Beware people who've read something and imagine they understand it. No propeller, period, works like a screw, and naval architects know that. Efficiency, high thrust/drag is achieved only via circulation about the blade. Make yourself familiar with the literature and phenomena before claiming to be able to explain something.
  9. May 21, 2009 #8
    On the contrary, I know that theory at least as well as you do, but I also know a lot more about explaining things. The screw explanation is useful without getting into a lot of mathematical details that a beginner probably does not have. I did a doctoral dissertation in hydrodynamics, so you really should back off; you are way out of line.

    At the same time, I said nothing that was not true. I have been in the ward room of a destroyer and heard the junior officers describe their plan of approach to the harbor in exactly the terms I gave. The next morning I saw them execute it exactly that way.

    Being a racing champ does not confer all knowledge. It evidently does not bring much civility, either.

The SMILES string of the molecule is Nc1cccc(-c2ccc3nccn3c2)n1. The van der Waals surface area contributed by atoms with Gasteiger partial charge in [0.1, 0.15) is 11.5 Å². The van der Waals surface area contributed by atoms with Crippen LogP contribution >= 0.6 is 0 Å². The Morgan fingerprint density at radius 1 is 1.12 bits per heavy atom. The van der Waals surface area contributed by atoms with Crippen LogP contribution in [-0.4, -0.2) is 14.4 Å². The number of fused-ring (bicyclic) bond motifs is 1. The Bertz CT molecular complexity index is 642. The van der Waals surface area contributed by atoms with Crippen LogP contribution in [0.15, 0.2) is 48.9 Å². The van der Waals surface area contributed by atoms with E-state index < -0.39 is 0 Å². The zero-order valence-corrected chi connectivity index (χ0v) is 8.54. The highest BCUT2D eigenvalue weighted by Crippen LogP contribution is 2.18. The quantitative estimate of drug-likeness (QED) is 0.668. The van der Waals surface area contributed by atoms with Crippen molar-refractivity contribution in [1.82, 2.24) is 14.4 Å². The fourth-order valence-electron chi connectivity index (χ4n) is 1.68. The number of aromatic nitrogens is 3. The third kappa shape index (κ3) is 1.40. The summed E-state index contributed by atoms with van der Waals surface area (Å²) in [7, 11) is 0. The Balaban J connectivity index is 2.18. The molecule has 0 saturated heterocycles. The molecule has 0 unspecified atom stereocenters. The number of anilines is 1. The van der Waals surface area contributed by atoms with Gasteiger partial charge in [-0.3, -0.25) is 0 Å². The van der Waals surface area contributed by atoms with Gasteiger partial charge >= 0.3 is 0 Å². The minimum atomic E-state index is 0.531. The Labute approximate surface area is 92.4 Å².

10. May 21, 2009 #9
    Based on your statements, I seriously doubt that you understand hydrodynamics very well, unfortunately. Your screwy explanation dates to ca. 1900. Juynior officers in a war room surely do not understand hydrodynamics. The use of 'screw' for propeller is a historically fixed term that is, from the standpoint of fluid mechanics, not accurate. A propeller leaves a helical wake, the pitch is the pitch of the blade which is greater than the pitch of the wake, but the propeller doers not go through water like a screw through wood: circulation about the blade is necessary and is generated by the vorticity shed (as wake) by the trailing edge. Vorticity is generated when the leading edge of the blade moves through the fluid.

    Did anyone read any claim by me to 'all knowledge'? That looks awfully much like a jump to a conclusion without support.

  11. Jul 11, 2009 #10